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Double Springs Church Joins Safe Place Program

/ The Upper Cumberland's News Leader
Double Springs Church Joins Safe Place Program

Double Springs Church of Christ the first church in middle Tennessee to join the new Community Safe Place program.

The program provides community shelters when severe weather threatens the area. Church Elder Terry Coomer said the expeerience with the March 2020 tornado showed the church family the need for such facilities. Coomer said the 2020 tornado passed right behind the church and left devastation in its wake. He said the church served as an emergency shelter during the storm and volunteers began serving breakfast and clearing debris the following morning.

“Humans want to try to be kind and caring, or we think most people are that way,” Coomer said. “And as a church, you know, we’re called to be with those that are in need or less fortunate.”

Coomer said Putnam County EMS asked that the church provide the same support during future weather emergencies. He said anytime a tornado watch is activated, EMA will reach out and ask if the church can open its doors. He said the robust group of volunteers has proved eager to roll up its sleeves and provide safety to its Putnam County family and beyond.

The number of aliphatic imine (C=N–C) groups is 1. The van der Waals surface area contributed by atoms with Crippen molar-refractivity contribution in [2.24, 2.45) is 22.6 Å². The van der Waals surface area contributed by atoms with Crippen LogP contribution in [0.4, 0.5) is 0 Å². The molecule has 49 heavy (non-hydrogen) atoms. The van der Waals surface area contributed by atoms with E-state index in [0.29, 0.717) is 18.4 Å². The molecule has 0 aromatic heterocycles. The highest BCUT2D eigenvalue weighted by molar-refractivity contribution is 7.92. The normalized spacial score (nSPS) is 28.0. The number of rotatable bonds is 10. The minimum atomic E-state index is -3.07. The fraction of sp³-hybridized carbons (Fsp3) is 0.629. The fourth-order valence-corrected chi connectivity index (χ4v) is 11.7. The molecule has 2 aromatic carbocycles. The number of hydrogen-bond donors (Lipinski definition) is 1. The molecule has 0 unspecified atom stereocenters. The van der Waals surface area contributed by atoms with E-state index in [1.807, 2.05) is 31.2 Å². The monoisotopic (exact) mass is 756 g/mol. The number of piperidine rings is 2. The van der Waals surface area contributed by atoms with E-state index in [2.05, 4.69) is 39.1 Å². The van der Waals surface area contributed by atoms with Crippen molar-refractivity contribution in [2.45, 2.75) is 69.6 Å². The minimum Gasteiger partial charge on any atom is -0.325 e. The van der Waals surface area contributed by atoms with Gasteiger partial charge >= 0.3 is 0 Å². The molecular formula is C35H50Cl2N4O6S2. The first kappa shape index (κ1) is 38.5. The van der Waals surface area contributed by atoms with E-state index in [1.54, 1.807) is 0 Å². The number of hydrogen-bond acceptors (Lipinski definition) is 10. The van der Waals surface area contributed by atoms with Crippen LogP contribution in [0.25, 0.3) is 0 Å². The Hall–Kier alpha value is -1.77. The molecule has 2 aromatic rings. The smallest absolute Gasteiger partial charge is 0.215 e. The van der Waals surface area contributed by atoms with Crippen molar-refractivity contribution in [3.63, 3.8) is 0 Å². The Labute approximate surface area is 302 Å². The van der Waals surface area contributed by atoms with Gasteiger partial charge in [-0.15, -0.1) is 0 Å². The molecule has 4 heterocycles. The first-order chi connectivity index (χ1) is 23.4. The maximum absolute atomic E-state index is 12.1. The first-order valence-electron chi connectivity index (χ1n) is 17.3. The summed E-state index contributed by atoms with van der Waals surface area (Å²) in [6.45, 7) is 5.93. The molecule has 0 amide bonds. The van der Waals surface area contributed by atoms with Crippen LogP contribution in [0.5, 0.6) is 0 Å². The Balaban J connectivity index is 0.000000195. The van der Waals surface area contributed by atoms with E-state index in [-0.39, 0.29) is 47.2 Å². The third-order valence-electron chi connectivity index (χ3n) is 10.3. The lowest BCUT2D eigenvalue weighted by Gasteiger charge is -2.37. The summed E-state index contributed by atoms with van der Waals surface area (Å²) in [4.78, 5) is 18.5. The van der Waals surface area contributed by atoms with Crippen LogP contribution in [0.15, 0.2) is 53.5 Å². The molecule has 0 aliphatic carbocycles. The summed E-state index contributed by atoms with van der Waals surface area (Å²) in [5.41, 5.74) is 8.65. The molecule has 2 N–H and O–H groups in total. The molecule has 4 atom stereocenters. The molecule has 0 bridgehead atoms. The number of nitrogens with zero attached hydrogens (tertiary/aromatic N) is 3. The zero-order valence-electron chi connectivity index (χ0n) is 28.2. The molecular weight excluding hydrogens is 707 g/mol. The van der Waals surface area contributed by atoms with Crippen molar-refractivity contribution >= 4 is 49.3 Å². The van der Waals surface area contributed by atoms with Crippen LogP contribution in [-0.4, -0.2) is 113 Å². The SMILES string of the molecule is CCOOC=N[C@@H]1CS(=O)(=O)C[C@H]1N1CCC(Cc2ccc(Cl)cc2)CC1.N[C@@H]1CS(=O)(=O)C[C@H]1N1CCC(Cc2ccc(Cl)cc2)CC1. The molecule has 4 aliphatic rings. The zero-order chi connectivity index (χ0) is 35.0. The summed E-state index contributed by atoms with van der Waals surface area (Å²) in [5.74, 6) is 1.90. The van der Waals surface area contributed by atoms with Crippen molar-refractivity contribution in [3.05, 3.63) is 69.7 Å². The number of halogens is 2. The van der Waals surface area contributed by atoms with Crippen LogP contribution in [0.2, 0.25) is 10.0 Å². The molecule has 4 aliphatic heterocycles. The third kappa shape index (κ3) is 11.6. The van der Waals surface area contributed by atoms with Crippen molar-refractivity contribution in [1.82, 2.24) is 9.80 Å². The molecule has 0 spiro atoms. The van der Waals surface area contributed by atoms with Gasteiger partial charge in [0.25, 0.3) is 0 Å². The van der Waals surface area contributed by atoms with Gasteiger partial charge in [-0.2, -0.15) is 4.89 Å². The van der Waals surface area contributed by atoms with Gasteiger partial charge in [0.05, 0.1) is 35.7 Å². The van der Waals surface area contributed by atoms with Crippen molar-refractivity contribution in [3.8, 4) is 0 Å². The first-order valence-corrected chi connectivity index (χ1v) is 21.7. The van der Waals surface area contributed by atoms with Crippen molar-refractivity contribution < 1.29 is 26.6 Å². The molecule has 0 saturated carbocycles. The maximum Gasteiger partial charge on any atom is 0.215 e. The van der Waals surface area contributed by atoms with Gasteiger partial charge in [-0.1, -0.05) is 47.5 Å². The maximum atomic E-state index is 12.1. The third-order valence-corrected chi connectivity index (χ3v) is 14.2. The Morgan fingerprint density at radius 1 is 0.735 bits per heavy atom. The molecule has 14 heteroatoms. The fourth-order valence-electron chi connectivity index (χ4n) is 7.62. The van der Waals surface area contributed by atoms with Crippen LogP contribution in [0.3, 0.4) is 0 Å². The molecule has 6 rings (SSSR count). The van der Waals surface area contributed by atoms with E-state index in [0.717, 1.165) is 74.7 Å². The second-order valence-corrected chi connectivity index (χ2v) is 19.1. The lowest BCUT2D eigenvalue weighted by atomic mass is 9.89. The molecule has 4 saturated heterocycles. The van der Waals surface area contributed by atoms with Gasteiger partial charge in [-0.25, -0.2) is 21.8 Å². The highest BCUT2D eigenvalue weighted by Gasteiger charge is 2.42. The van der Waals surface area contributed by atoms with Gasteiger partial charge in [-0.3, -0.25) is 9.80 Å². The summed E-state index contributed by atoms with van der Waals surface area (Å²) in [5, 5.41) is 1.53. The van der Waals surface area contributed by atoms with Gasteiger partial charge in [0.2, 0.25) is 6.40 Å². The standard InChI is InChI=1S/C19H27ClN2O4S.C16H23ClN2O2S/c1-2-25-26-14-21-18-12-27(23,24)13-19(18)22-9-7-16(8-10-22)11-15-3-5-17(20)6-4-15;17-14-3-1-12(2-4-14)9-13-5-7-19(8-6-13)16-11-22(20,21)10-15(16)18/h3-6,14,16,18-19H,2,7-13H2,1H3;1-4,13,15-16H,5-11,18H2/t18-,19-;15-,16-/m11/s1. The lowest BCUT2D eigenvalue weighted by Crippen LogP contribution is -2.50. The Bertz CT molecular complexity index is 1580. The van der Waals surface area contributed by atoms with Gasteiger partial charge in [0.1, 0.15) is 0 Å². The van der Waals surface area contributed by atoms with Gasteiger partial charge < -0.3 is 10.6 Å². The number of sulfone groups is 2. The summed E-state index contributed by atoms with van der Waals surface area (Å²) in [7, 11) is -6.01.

He said since becoming an official safe place, the church has stayed open for as long as 10 hours to provide shelter to those in need.

Coomere said people come from miles around to seek safety, or to volunteer. He said during one tornado, a volunteer traveled all the way from Michigan to spend the night and participate in relief efforts.

“I think the tornado went through about 1:00am or 2:00am,” Coomer said. “And we were cooking and sending people out to help. We had about four or five members that completely lost their homes. One family that had started attending actually lost their lives.”

He said people from outside the Upper Cumberland and even outside of the state are welcome to stay if they do not have safe shelter from a storm. He said in the event of a tornado watch or warning, those shopping or traveling through the area are invited to stop by and wait out the storm with refreshments. He said Putnam County EMA toured the building and found the safest possible spot to use as a storm shelter.

“The tornado came and the tornado went, and all of the volunteers came and all of the volunteers went,” Coomer said. “But we’re still there. It was part of our community, and we were there long after, and knew that we would be there long after.”


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